Ben Stiller at an anniversary screening of Reality Bites. Photo by Jonathan Hickerson.
The most amazing thing about watching Reality Bites 18 years after it was released is rediscovering what an open heart the movie has, when all anyone talked about in 1994 was the movie’s cynical young adults. But cynical characters don’t necessarily make for a pessimistic movie.
“When I look at it, there’s a certain lack of cynicism in the movie,” said Ben Stiller, who made his directorial debut with Reality Bites. “It really does wear its heart on its sleeve, and that’s what’s interesting. We really were just putting it out there.”
When I look at it, there’s a certain lack of cynicism in the movie. It really does wear its heart on its sleeve, and that’s what’s interesting. We really were just putting it out there.
Stiller was at the Egyptian Theatre on Sunday for a special “From the Collection” screening of the film, since Universal Studios struck a new print of the film that Sundance Institute has added to the Sundance Institute Collection at UCLA, a film preservation archive. Stiller and the film’s screenwriter Helen Childress, executive producer Stacey Sher, and producer Michael Shamberg talked about the film and answered the audience’s questions with New York Times “Carpetbagger” columnist Melena Ryzik moderating.
Reality Bites smartly and honestly captured what older generations thought was a lack of ambition among twentysomethings newly out of college. Those twentysomethings—at least the ones in Reality Bites played by Winona Ryder, Ethan Hawke, Janeane Garofalo, and Ben Stiller—sneered at that facile put-down, however, and the movie vibrantly depicts the struggles of their lives that their parents didn’t, or refused to, comprehend.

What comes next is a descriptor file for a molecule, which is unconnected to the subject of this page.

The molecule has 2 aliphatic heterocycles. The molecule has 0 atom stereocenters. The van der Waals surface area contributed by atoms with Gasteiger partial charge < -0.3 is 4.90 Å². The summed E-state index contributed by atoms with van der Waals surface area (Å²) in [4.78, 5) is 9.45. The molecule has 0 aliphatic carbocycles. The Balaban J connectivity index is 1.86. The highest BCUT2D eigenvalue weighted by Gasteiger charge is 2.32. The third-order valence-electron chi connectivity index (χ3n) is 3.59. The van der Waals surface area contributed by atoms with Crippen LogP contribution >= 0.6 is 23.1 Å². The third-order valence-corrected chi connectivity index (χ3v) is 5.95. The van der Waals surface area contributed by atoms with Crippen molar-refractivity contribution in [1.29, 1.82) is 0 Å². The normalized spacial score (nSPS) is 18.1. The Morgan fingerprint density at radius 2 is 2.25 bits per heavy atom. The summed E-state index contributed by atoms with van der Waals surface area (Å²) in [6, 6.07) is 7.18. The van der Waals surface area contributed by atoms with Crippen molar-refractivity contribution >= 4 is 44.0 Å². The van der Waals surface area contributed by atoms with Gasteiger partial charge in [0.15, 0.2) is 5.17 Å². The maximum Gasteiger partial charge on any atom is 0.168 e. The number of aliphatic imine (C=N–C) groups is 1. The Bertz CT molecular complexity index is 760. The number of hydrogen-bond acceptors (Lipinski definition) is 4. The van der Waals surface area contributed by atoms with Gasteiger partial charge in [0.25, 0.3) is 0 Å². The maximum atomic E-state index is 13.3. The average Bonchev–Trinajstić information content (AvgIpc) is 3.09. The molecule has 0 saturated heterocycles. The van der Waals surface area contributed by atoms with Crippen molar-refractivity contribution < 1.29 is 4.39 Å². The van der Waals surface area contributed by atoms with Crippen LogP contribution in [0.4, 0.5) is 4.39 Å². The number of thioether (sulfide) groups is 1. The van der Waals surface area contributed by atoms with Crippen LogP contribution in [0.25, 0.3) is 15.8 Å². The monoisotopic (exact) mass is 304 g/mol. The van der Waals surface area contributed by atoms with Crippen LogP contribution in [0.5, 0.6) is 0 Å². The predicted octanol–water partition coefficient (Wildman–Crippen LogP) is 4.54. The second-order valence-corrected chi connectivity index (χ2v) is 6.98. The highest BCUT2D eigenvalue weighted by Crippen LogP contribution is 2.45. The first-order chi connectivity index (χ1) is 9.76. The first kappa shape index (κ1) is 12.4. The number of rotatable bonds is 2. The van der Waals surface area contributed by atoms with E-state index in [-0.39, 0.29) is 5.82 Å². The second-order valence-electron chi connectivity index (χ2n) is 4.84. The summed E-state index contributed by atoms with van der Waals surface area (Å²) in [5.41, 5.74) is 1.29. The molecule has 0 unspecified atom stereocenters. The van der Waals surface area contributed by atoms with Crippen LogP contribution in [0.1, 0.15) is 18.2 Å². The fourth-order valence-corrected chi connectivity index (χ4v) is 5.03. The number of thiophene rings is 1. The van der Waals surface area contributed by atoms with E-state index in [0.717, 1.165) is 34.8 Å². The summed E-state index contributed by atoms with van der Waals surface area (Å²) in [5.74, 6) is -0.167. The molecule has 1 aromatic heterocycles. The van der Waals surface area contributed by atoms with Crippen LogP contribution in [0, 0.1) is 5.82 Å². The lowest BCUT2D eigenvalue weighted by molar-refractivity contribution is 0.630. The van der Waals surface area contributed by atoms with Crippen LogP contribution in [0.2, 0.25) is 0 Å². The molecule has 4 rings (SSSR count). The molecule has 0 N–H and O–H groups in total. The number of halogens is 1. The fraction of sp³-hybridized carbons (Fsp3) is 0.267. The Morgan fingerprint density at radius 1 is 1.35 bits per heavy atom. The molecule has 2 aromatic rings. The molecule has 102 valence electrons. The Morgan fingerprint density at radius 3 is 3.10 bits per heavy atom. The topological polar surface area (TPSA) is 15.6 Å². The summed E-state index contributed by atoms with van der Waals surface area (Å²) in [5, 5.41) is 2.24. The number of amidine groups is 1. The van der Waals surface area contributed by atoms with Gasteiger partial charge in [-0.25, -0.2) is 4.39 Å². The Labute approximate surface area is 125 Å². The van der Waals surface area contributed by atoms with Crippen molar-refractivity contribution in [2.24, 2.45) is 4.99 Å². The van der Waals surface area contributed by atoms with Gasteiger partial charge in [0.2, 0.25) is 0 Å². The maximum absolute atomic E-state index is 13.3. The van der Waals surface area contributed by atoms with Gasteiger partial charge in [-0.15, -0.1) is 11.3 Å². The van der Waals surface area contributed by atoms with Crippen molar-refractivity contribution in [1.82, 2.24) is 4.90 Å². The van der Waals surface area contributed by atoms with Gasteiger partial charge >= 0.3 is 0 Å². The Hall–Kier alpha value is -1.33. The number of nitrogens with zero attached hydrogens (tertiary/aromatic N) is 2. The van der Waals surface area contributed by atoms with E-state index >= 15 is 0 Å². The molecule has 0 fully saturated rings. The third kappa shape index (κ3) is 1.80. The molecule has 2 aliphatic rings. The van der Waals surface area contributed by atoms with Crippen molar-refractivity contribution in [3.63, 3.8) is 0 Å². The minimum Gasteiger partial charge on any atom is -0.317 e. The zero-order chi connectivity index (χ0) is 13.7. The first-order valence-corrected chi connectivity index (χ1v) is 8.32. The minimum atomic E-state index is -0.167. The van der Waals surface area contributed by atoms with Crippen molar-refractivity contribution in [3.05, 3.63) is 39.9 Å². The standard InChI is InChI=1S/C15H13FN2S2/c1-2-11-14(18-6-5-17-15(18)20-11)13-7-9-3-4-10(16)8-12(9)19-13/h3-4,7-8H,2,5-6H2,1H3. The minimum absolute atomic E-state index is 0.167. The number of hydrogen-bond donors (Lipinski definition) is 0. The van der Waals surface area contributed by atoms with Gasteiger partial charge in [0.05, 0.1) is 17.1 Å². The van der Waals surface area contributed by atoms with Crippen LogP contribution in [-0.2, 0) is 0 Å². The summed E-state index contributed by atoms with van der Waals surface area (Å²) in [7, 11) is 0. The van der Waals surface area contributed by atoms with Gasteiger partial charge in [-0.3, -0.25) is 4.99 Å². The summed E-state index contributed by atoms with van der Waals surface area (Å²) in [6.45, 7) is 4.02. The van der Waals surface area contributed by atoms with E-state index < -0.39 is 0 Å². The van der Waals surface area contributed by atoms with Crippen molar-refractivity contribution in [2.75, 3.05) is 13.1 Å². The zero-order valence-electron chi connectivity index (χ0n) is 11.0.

Ethan Hawke and Winona Ryder in Reality Bites
“The film is really personal, script-wise,” Childress said at the screening. “But it’s almost like a document about the making of it. We were all together, and Stacey and I were friends, and I was living at her house for a while and we were all bouncing around.”
It’s almost impossible to believe that Childress was 20 when she started working on the script and 23 when it was produced. “That’s what gives it a certain kind of honesty,” Childress said, “and a lot of the artifice comes from the fact that I wasn’t yet a sophisticated enough writer to cover my tracks.